A valuable commodity; clean water

I was standing at the top of the hill near my small house in Fundong, watching kids as young as three years old carried bowls on their heads filled with water from the dirty stream below. The women and older children marched up from the stream, balancing like circus performers large five gallon containers on their heads. There were also women and a few young men climbing up and down this steep hill to the stream to do their laundry. This was the only available source of water for most of the village. They washed their clothes on one side of the stream and took their cooking and drinking water from the mouth of the stream. As I watched the parade of people as they reached the top of the hill, I asked if they were going to drink the water they were carrying. Most said yes and I began my sermon on boiling all drinking water taken from the stream. Some of them laughed and some just stared at me with a blank expression. I did have one convert, a young girl of about seventeen who I had met the other day when I went to investigate the conditions at the stream. She surprised me when she said she had started boiling her drinking water.
I visited the Catholic primary school and lectured to kindergarten age children such simple concepts as cover your mouth when you cough and bring toilet paper to school to wipe your nose. Most of them wipe their noses with their arms or on their clothes and cough at each other. When I mentioned to my neighbor Vivian, the single mother of three children, that I recommended that each child bring a piece of toilet paper to school, she said she couldnt afford to buy toilet paper which cost 250cf or fifty cents. Until I arrived a month ago, she was sending her children down to the stream for water. She said she did boil the drinking water but I dont know if I can believe her. Most of the villagers cook with wood fires and cant afford extra wood to boil water. I told her to ask me for the key to the outside faucet when she needed to fill up her water jugs. The strange part of this story is that her uncle Eugene owns the house I am renting but doesnt give her access to the water. Eugenes mother lives next to me in a stone hut with a dirt floor, one electric bulb in the ceiling, her wood cooking pit in the center and her bed pushed against the stone wall. She is somewhere in the range of eighty five years old, is still farming her land and chooses to live in her primitive housing. Breathing in wood smoke in the room where she sleeps hasnt shortened her life and she definitely doesnt boil her drinking water. She is an anomaly of someone surviving this harsh unforgiving life.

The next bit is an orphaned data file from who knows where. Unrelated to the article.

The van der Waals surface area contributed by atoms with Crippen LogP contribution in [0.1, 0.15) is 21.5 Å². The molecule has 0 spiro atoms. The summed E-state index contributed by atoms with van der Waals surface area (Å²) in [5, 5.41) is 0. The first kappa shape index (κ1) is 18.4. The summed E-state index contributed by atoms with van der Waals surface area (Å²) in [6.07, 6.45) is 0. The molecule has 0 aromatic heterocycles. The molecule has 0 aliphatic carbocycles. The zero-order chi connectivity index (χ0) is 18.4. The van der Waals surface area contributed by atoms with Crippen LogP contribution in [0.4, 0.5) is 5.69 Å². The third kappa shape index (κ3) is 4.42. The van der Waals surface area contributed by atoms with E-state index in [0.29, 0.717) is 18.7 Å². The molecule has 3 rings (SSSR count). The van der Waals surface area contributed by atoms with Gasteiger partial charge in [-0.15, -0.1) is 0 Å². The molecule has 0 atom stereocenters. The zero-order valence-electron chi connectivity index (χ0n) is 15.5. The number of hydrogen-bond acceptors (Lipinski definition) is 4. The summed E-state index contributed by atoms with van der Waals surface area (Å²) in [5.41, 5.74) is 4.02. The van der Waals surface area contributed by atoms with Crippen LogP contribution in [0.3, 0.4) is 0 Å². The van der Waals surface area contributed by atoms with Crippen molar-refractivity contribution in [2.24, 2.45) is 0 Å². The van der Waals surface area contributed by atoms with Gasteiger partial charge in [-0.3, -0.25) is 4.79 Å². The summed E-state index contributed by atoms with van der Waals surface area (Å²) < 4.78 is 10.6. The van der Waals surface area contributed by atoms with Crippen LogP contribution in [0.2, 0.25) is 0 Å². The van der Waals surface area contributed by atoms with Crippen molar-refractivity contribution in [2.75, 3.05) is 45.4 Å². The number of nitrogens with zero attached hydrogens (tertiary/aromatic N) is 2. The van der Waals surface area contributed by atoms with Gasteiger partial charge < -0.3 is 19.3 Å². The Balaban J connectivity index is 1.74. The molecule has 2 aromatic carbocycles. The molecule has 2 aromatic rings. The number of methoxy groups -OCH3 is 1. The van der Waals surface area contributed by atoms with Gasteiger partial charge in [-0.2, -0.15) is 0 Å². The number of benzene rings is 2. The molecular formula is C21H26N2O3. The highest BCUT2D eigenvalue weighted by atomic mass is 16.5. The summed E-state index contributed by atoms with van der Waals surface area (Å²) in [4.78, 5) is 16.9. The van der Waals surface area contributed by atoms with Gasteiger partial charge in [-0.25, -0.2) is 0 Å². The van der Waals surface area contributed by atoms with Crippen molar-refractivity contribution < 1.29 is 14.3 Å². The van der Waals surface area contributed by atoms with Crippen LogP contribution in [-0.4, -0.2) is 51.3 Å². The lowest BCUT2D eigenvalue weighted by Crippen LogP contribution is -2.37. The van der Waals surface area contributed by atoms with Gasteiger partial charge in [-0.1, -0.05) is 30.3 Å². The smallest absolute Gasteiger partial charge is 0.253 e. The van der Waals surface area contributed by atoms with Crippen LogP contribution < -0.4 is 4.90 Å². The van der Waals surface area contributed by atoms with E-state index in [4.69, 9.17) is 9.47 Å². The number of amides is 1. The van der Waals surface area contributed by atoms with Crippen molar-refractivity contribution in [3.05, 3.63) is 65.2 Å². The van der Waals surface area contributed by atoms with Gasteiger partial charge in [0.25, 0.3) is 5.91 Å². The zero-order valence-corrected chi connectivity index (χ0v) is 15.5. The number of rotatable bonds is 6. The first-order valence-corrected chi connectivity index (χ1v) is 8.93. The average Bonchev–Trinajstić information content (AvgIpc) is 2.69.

When we visited the village of Ngawinkume, about 10 miles up a bumpy rutted dirt road outside of Fundong, we were told that even the stream where the women took their water dried up during the dry season which lasts about 5 months. The government had given a private contractor money to dig a well and run pipes down to the village. When the villagers met with person he told them he had run out of money before he had completed 50% of the job. Everyone knew he had stolen the other half of the money but most of them are uneducated people who speak only their traditional language and have great fear and frustration of dealing with the government. Every community I visited had the same serious situation. No source of clean water and sometimes no source of water within walking distance of their town. The day I visited the government bi-lingual high school, the principal showed me a proposal he had sent to the government, asking for funds to bring water from a major access point about half km away to the school of 1500 pupils. During the dry season the water cachement that supplies some water to the school dries up and they have no water at all. He mentioned the condition of the toilets was unsupportable during this period. Typically at the end of all the stories I hear, I am asked to find an NGO(non governmental organization that is usually foreign) to solve their water problem. In the town of Fundong in the streets there are a few water tap stations where kids are sent everyday at certain hours when the tap is unlocked to fill up 5 gallon jugs with water. Today as I passed I noticed it was 5 pm and the tap was still locked while twelve to fifteen children waited until the man with the key would come to unlock the tap. I had video taped him a few weeks ago as he explained to me that he opened the tap four hours a day, two in early morning and between 4-6 in the evening. I never see grown men carrying water, working in the fields or cooking. They do a lot of hanging around while the women and children work. Many of the residents believe that the tap water is clean and safe to drink. A week after I arrived, I turned the kitchen faucet on and the water that ran out was a cloudy white color. After questioning several people, I was told that at the beginning of each month the government puts a chemical like chlorine in the tap water to make it safe. I asked people if they knew exactly what the chemical was and if it was chlorine, how many of them would drink water out of a swimming pool.
I have the luxury and fortune to drink and cook with bottled water, boil my bathing water as well as the water to wash my dishes. But I have the advantage of being able to afford to buy gas burners and spend $25 a week on bottled water. In the western world clean water isnt a luxury,it is part of our
normal lives.

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